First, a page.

Missionary Unlearning

Visiting a mission of the Xaverian Brothers has been an experience of unlearning.

Growing up, Africa was talked about as a monolith. Nigeria, Uganda, Kenya, and Rwanda, it didn’t matter the specific country because the overall narrative was these were all Africa. They could be inches or miles apart because, regardless, it happened over there in the unsafe continent of war, poverty, AIDs, and every parent’s go-to excuse to get their children to eat their food, the land of the “starving kids.” Even recent news of monkeypox has called people to question my travels to Kenya even though I was closer to cases in the US than here in Kenya. (A fact I had to double-check because even now, I fail to understand the expansive distance of this massive continent).

The unlearning is far-reaching and deeply personal. My assumptions of what to wear and bring were guided by the images of “For 25 cents a day, you can save a child” commercials. When in reality, I should have recognized the fact that I had been video calling this community for months prior, and they all wore the same clothes as I do daily and had healthy access to the internet. Years of ill-informed and misguided assumptions peel away slowly.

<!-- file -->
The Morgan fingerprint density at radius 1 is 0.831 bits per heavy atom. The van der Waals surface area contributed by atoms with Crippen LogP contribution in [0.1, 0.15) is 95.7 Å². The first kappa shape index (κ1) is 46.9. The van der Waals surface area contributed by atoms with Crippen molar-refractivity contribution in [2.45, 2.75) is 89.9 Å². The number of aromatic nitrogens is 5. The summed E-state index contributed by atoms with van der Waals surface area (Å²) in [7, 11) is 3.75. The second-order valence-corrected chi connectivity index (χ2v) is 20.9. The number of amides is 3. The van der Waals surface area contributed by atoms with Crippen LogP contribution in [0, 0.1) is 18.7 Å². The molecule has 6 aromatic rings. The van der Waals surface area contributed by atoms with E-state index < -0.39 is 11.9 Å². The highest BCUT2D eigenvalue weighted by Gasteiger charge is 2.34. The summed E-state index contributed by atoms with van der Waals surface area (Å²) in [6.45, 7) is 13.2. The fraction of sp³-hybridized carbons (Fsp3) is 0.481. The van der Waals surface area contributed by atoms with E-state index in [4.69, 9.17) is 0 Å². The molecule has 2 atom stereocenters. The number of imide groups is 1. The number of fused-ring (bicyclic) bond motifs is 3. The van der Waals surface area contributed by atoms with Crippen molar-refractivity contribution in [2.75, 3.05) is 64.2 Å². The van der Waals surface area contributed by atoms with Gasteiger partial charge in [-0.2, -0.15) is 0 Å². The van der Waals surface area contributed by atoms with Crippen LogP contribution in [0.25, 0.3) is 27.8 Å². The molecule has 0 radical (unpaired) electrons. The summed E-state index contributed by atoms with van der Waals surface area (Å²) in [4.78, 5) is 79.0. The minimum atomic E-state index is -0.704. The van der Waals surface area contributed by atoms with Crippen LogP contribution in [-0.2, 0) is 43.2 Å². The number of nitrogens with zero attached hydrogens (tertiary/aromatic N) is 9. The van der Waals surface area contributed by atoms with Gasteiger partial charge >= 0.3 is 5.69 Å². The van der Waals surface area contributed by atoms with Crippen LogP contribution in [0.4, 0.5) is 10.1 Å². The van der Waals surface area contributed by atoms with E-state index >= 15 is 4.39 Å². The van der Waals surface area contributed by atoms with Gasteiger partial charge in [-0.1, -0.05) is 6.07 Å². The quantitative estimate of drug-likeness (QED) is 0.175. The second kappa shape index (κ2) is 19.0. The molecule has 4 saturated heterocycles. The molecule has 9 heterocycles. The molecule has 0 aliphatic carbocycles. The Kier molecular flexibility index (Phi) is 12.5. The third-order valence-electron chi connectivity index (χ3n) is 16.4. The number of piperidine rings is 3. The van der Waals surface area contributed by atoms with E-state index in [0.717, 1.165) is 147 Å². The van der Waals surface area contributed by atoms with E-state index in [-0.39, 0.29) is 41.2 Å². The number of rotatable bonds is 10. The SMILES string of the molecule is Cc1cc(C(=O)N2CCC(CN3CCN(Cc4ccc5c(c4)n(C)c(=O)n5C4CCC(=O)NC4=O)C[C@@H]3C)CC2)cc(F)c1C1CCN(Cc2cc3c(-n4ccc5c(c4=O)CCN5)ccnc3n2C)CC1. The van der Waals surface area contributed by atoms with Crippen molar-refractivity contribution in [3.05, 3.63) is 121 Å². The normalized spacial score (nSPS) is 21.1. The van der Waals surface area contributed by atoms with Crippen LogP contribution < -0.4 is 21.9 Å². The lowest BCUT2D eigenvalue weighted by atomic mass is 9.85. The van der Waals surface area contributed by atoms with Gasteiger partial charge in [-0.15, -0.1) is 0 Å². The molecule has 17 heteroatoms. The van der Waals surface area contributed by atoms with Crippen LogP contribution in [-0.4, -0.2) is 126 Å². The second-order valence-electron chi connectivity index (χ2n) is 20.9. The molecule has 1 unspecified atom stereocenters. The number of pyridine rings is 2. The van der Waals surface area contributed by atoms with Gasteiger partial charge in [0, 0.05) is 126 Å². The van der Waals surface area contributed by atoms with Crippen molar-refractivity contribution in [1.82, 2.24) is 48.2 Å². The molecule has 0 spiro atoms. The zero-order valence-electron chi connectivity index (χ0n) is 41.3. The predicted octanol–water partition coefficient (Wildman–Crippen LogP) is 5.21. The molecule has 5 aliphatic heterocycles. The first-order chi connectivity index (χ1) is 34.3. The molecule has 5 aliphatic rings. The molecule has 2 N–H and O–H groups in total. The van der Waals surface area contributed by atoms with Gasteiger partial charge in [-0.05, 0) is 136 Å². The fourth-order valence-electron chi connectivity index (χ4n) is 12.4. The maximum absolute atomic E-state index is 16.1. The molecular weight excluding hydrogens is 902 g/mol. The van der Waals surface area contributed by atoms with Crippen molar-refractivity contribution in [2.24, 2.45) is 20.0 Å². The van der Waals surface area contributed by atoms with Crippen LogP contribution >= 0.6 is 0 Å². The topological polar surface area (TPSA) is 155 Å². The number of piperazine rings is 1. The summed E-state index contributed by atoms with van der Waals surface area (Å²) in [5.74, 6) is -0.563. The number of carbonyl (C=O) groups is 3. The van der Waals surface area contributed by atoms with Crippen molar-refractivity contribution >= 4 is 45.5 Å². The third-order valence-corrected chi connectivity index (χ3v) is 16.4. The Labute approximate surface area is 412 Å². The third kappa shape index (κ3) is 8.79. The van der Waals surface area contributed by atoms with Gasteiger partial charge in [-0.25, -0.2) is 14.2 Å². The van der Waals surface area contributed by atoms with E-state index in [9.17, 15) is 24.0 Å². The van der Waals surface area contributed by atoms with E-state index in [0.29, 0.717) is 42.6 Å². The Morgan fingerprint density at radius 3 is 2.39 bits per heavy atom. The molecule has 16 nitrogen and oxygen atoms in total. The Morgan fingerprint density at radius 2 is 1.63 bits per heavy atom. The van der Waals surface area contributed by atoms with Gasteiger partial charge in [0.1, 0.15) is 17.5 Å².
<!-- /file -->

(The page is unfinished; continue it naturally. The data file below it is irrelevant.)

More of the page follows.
More challenging still is my own personal intelligence and self-inflated ego. As a teacher and rector, I’ve had the luxury of power and influence. When I spoke, people listen. Now when I speak, people stare blankly with little clue of deciphering my American accent, often responding with silence or returning to their multi-lingual conversation of intermixed English, Swahili, and various regional and tribal languages. The frustrating silence seeps into long-held insecurities and doubts. Questions that sit just below the surface awaken as my mind beats itself, asking, “Am I good enough? Am I smart enough? Cool enough?” The poise, talent, and authority I once held barely qualify me to wash dishes, so I scrub and wipe silently, hoping this little gesture gains me some favor.

This process of unlearning roots itself in generations of internal and systematic structures. To unlearn, we must ask ourselves:

  • Is this true?
  • Why do I think this way?
  • Why do you think this way?
  • Is there another way this could be done?
  • Why am I reacting like this?

Asking these questions presents a great deal of challenges. The mere questions frustrate tradition and confront the status quo. Upsetting cultural differences and ways of living. In truth, one culture does not “do it better” than another culture. The cultures are simply different. For any unlearning and relearning to occur miles and kilometers of sharing and relationships must develop.

May we all have the grace to unlearn our ill-held beliefs, question internal and systematic norms, and relearn how to live and be together.

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